Tax cuts and economic deregulation and the arrival of EU funds spurred several years of uninterrupted economic growth, which increased Cavaco Silva's popularity. He was hampered, however, by heading a minority government. On most issues, his Social Democrats could rely on the 22 votes of the Social and Democratic Center Party (CDS), but the two parties' combined 110 votes fell 16 short of a parliamentary majority. The Socialists and Communists held 57 and 38 seats respectively; Cavaco Silva could govern if the 45 members of the PRD, who held the balance of power, abstained, as they frequently did. In 1987, however, the PRD withdrew its tacit support, and a parliamentary vote of no confidence forced President Mário Soares to call an early election. The results of the election stunned even the most optimistic of Cavaco Silva's supporters. His Social Democrat party captured 50.2 percent of the popular vote and 148 of the 250 seats in the legislature. Far behind were the Socialists, with only 60 seats, and the Communists, with 31. The CDS and the PRD were virtually wiped out, left with only four and seven seats, respectively. This was the first time since the 1974 revolution that a single party had won an outright majority in the national parliament.
Although the occurrence of economic growth and a public debt relatively well-contained as a result of the number of civil servants was increased from 485,368 in 1988 to 509,732 in 1991, which was a much lower increase than that which took place in the following years until 2011 marked by irrational and unsustainable State employment, from 1988 to 1993, during the government cabinets led by Cavaco Silva, the Portuguese economy was radically changed. As a result, there was a sharp and rapid decrease in the output of tradable goods and a rise of the importance of the non-tradable goods sector in the Portuguese economy.
The 1991 election was another triumph for Cavaco Silva; it yielded a majority even larger (50.6 percent) than the one of four years earlier. However, the 1993 European economic crisis, sparking a high unemployment rate, and the country's mistrust of long-spanning governments, eroded his popularity. He decided not to contest the 1995 election, and the PSD, lacking a leader of his stature, lost 48 seats and the election.
Cavaco Silva contested the 1996 presidential election, but was defeated by the Mayor of Lisbon, Jorge Sampaio, the Socialist candidate. Retiring from politics, he served for several years as an advisor to the board of the Banco de Portugal (Bank of Portugal), but retired from this position in 2004. He then became a full professor at the School of Economics and Management of the Catholic University of Portugal, where he taught the undergraduate and MBA programs.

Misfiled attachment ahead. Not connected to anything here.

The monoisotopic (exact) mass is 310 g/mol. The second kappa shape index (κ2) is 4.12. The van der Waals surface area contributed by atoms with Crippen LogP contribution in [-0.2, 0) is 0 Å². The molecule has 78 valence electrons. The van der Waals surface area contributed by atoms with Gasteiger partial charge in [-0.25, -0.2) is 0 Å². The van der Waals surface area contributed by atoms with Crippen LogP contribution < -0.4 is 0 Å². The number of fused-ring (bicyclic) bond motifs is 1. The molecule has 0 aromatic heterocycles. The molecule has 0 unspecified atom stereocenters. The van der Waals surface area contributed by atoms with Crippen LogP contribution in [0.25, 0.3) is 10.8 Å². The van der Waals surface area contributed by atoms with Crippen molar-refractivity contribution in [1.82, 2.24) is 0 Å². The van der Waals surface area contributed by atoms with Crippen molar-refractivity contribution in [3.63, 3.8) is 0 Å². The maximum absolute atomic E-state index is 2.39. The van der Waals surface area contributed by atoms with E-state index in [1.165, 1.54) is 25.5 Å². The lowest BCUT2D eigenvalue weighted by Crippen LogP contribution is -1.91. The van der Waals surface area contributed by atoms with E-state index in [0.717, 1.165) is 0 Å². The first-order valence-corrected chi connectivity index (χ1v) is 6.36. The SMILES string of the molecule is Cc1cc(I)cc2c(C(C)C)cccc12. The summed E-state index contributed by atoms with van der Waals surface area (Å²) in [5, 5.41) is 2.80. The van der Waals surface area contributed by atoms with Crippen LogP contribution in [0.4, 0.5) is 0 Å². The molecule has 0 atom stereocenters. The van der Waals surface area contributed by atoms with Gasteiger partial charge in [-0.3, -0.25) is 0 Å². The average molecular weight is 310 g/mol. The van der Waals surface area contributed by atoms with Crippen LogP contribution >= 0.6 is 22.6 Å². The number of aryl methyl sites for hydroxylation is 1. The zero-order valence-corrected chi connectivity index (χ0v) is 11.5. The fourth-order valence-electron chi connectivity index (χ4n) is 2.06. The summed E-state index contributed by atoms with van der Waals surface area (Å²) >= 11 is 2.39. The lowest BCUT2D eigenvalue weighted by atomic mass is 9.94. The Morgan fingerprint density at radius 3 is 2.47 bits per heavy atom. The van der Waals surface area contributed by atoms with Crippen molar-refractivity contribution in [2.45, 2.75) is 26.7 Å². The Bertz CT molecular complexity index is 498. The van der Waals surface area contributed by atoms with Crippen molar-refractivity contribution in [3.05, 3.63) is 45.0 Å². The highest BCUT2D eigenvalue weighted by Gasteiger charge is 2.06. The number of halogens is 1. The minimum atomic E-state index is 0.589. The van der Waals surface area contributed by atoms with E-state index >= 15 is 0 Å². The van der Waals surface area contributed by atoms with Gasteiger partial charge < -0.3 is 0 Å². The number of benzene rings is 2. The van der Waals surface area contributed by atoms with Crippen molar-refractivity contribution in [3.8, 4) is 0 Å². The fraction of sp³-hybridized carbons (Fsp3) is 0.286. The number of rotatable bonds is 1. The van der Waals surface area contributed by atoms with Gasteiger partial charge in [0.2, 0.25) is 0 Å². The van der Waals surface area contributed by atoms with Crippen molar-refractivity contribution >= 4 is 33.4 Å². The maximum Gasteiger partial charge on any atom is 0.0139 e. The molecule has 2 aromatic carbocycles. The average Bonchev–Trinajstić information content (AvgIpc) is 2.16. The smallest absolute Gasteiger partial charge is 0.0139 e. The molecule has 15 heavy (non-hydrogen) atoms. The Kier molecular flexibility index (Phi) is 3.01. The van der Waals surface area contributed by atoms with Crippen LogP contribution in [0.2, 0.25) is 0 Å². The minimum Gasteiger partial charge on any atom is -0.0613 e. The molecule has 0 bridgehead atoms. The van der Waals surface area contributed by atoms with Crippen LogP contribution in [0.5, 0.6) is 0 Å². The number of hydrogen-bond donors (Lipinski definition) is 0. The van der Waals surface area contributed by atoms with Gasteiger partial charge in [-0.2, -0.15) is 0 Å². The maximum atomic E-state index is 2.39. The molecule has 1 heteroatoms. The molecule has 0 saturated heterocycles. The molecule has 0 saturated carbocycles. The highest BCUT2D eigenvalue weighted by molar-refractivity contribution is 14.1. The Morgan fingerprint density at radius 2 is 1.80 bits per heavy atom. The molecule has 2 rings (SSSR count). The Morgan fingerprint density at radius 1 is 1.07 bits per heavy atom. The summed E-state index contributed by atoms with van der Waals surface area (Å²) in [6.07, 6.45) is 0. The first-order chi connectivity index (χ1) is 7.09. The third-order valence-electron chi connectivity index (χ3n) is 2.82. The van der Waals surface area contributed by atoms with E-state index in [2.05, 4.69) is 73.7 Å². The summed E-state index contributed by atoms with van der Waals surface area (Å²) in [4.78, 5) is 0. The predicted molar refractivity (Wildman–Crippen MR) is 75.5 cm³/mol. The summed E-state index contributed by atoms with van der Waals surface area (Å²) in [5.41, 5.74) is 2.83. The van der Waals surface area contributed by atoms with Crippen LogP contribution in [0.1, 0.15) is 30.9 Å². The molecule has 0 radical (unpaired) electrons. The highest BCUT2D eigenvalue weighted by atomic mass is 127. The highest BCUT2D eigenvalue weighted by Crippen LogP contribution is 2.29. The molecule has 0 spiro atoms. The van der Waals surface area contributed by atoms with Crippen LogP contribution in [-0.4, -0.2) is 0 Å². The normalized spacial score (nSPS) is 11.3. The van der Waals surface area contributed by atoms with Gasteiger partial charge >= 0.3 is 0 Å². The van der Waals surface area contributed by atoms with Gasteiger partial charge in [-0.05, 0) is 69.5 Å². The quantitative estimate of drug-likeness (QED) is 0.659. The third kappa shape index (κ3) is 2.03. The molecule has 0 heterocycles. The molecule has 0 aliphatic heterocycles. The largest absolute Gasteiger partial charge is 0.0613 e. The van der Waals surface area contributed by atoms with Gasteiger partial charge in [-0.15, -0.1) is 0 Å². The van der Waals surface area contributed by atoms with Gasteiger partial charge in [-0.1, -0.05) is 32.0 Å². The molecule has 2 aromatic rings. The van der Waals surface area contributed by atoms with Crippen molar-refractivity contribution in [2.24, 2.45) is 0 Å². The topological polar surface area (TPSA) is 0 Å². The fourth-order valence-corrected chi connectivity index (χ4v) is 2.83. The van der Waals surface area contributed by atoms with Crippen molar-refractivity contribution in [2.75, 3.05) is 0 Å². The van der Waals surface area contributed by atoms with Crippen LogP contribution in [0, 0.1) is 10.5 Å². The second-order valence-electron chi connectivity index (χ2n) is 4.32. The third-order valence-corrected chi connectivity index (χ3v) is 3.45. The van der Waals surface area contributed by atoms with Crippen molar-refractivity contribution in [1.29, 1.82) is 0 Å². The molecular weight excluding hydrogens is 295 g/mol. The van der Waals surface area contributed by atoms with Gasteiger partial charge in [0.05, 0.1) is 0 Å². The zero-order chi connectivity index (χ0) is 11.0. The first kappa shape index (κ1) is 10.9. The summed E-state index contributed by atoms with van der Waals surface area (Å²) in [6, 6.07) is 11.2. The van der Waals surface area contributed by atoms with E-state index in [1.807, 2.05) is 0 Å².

President of the RepublicEdit
On 20 October 2005, Cavaco Silva announced his candidacy for the 2006 presidential election. He was elected President of the Republic on 22 January 2006 with 50.6% of votes cast, avoiding a run-off. He is the first elected center-right President in Portugal since 1974. He is also the second former Prime Minister to be elected President, following in the footsteps of Mário Soares.
He was sworn-in on 9 March 2006. He is also the President of the Portuguese Council of State.
Cavaco Silva's term was initially marked by a mutual understanding with the government led by Socialist José Sócrates, which he referred to as "strategic co-operation". He also avidly encouraged the suppression of partisan differences between the political parties in parliament, as a means of working towards the greater national good, despite the absolute majority held by the Socialist Party. This led to several controversies, with some branding Cavaco Silva, a practicing Roman Catholic and a self-described believer in Fátima apparitions, as a traitor to the center-right and to some of his own personal beliefs. Nevertheless, this seems to have been a misconception with respect to his presidency. In effect, he resorted to his veto power more than Mário Soares, who as a President was largely seen as too conflicting with the Government, in the latter's first term.
The most controversial moment of his presidency was when the Assembly of the Republic passed a bill for the holding of a pre-legislative referendum on the legalization of abortion in Portugal without any restrictions in the 10 first weeks of pregnancy. After the parliamentary approval of the bill summoning the referendum, Cavaco Silva referred the matter to the Portuguese Constitutional Court, which declared both the proposed legalization and the referendum constitutional by a narrow 7-6 margin. Cavaco Silva, who could still have vetoed the referendum bill, decided to sign it into law despite pressure from some pro-life sectors, and thus allowed the referendum. The majority of the Portuguese electorate abstained from the referendum, but the vote for legalization prevailed among those who chose to cast their ballot.
Cavaco Silva was reelected President of Portugal on 23 January 2011 with 52,92% of the vote, and he took office for his second five-year term on 9 March 2011. He is regarded as the most unpopular President since the abolition of Estado Novo in 1974.
2015 constitutional crisisEdit
At the general election on 4 October 2015 to the Assembly of the Republic, the unicameral Portuguese parliament, the right-wing government of Prime Minister Pedro Passos Coelho lost its majority, with center-left and far-left opposition parties gaining more than half of the seats. As Coelho's own Social Democratic Party remained the largest in parliament, and still had the support of the much smaller CDS – People's Party, Cavaco Silva allowed Coelho to continue as prime minister, giving him the first chance to form a new government. Coelho was unable to find any new partners and was widely expected to stand down, but on 22 October Cavaco Silva invited him to form a new government, even if it were a minority government. On 24 October Cavaco Silva explained his thinking: